The Breakfast Double-Feature, Part II
In last week’s edition of “Frivolous Dissertations on Breakfast,” in which I discussed my thoughts on the ideal cereal shape, it occurred to me that one edition simply wasn’t big enough to contain the sheer mass of frivolity on the subject that I wanted to share. More than that, it seemed terribly prejudiced of me to assume that cereal was the only breakfast food worth talking about. After all, non-college students eat breakfast, too (I think) and if I expect to be taken seriously in debates on the subject of breakfast, I should have an informed opinion on more than just the issues that matter to me.
Also, breakfast is far from being the only context in which cereal can be consumed. (Since last week, the notion of having cereal with alcohol was brought to my attention. I’m told that the density of grain in Cheerios creates an “alcoholic napalm” effect that is strongly not recommended with anything stronger than Listerine. In response to the suggestion of Froot Loops mojitos, I proposed St. Patrick’s Day Guinness and Lucky Charms, for no other reason than that I think it would be funny.)
As part of a likely-futile effort as of late to eat more healthily, I’ve converted from frosted Pop-Tarts to unfrosted, off-brand toaster pastries. Part of the logic behind that move was that breakfast foods really shouldn’t have frosting, although considering my tastes in cereal (once called “sugar unadulterated” by Bill Amend in “Foxtrot”), that may turn out to be completely hypocritical. Intriguingly, I’ve also caught wind of an as-yet unverified claim that unfrosted toaster pastries have as much sugar as frosted ones — they already have 50 percent more per pastry than a serving of any of the marketed-to-kids cereals I have in my room. Scandalous, indeed.
Also a point of breakfast contention is the matter of eggs and their preparation. How civilization came across as many ways to cook eggs (or not cook eggs, if you’re training for a championship boxing match) as we have is beyond me, but there are probably at least a dozen, and although most of them seem to taste exactly the same, the subtleties between them seem to be enough that the pickier of people could justify getting snippy if they aren’t cooked just right. The eggs, that is, not the people.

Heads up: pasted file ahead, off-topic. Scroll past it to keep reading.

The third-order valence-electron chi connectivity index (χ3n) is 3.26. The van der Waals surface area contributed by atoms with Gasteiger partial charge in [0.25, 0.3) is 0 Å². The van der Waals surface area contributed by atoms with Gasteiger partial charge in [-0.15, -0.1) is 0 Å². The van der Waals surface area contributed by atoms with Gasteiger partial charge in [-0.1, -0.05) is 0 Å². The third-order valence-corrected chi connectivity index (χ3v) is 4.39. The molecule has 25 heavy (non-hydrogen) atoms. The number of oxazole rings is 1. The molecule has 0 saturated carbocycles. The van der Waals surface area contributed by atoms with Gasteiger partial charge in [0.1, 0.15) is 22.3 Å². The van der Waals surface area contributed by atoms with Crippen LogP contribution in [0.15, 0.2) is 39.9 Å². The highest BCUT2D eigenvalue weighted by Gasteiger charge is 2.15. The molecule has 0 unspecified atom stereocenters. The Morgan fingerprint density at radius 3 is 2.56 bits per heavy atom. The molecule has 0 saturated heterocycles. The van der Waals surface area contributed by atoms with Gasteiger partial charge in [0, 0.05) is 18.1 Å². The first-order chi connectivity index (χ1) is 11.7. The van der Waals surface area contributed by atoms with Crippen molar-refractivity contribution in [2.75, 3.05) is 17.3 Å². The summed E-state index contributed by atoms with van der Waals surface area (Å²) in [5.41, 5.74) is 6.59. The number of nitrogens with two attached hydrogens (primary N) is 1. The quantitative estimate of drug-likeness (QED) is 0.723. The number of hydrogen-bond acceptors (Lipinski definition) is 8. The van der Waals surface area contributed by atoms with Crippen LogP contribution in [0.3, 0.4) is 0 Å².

Personally, I prefer eggs cooked “over medium,” meaning that the eggs are fried so that the egg white is fully cooked but the egg yolk remains mostly liquid. I used to eat them “over easy,” where the entire yolk and some of the white are runny, but eventually found “over medium” to be somewhat less messy while still offering the same gooey, dippable goodness at its center.
Besides, considering how much I like staying inside my comfort zone, risking salmonella infection is as devil-may-care as I get these days. Those who know me well already know about my double-sniff test approach to milk, even when it’s ultrapasteurized.
Alternate sources of grain-slash-starch in your complete breakfast range from the pancakes/waffles/French toast family to oatmeal to hash browns (in either patty or shredded form). If you’re at a point in your life where colorful boxes and anthropomorphized animal mascots don’t really catch your attention anymore, or if you’re inclined to aim for a breakfast feast on the weekends, some or all of the above could be your source of complex carbohydrates.
Of course, if you’re more like me, then depending on your degree of laziness on any given weekend morning, you may be leaning more towards a pseudo-breakfast comprising entirely of snack foods. In my defense, my loving relatives sent me a crate of multigrain chips last semester, and I fully intend on making the most of them — and what better way than to make them part of the most important meal of the day? As for the half a bottle of soda and the Make-A-Dinosaur fruit snacks, well, I don’t really have an excuse there.
Well, barring any tangents on bacon vs. sausage (sausage links are better than bacon are better than sausage patties, although I typically don’t have meat with breakfast), I suspect that exhausts my logical thought processes with regards to breakfast. Now, if you’ll excuse me, I’ve got some exercising to do. My breakfast of barbeque-flavored potato chips, Cheetos, and a juice box isn’t going to compensate for itself.